Sat, Jan 16, 2021 @ 02:33 GMT
Home Contributors Fundamental Analysis Canadian Net Trade Posts Third Consecutive Monthly Surplus in January

Canadian Net Trade Posts Third Consecutive Monthly Surplus in January

  • The merchandise trade surplus was $0.8 billion in January, up from a revised $0.4 billion surplus (was $0.9 billion) in December
  • Exports rose 0.5% (despite a modest dip in energy exports). Imports dipped 0.3%, but entirely due to lower prices.

Although encouraging, the gain in exports in January was not particularly broadly based with declines in 6 of 11 subsectors. The nominal increase was led by higher exports of motor vehicles and parts (up 7.7%) and a 12.8% jump in farm, fishing and intermediate food products (boosted by a 38.4% jump in Canola exports.) The decline in imports was led by a 5.5% decline in metal and non-metallic mineral product purchases that Statistics Canada noted was largely a result of lower gold imports. Industrial machinery imports (an important indicator of domestic investment trends) declined 4.3% but that only partially retraced a 7.2% jump in December. Motor vehicle imports increased 3.6% to provide the main source of partial offset.

In volume terms, exports rose 0.8%, although with a somewhat stronger increase of close to 2% in non-energy exports. Import volumes rose 1.1% (significantly stronger than the 0.3% nominal decline) to leave, on balance, a less favourable report in terms of the real trade balance.

Our Take:

Non-energy export volumes rebounded 2% in January following a similar-sized drop in December. The measure was still down about 2% from a year ago (albeit with much of that year-over-year decline due to an ultimately temporary surge in non-energy export volumes from November through January of last year). The data is volatile and today’s report does not change our view that underlying export volumes remain on a modestly positive upward path. Perhaps more encouraging is that imports of machinery, on balance, are still up significantly over December and January (January industrial machinery imports are 12%, at an annualized rate, above their Q4 average), potentially pointing to stronger M&E investment early in 2017. In terms of near-term GDP implications, the deterioration in the volume trade balance in January (led by higher import volumes) remains consistent with our expectation that net trade will subtract about a percentage point from growth in Q1/17 after adding an average 3.2 percentage points per quarter over the second half of 2016. That remains consistent with our call for GDP growth to slow to a (still above-trend) 1.9% rate in Q1 after a solid, and stronger-than-expected, 2.6% Q4/16 gain.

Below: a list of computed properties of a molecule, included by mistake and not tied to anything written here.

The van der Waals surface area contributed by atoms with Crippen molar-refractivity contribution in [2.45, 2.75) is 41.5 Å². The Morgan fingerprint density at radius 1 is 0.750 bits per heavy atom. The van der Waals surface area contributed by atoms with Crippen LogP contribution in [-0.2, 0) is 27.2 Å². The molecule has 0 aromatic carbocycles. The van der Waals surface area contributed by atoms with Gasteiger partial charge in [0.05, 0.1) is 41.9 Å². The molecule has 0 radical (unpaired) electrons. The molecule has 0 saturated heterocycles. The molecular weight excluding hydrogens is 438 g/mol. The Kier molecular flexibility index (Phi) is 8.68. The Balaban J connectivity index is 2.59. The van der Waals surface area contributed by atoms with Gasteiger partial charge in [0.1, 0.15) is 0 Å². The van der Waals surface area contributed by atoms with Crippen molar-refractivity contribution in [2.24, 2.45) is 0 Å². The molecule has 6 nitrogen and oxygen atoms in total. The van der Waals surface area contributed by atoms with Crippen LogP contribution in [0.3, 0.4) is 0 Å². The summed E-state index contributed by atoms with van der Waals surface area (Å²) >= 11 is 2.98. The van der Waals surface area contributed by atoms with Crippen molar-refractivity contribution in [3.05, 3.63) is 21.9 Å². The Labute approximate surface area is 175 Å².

RBC Financial Group
The statements and statistics contained herein have been prepared by the Economics Department of RBC Financial Group based on information from sources considered to be reliable. We make no representation or warranty, express or implied, as to its accuracy or completeness. This report is for the information of investors and business persons and does not constitute an offer to sell or a solicitation to buy securities.

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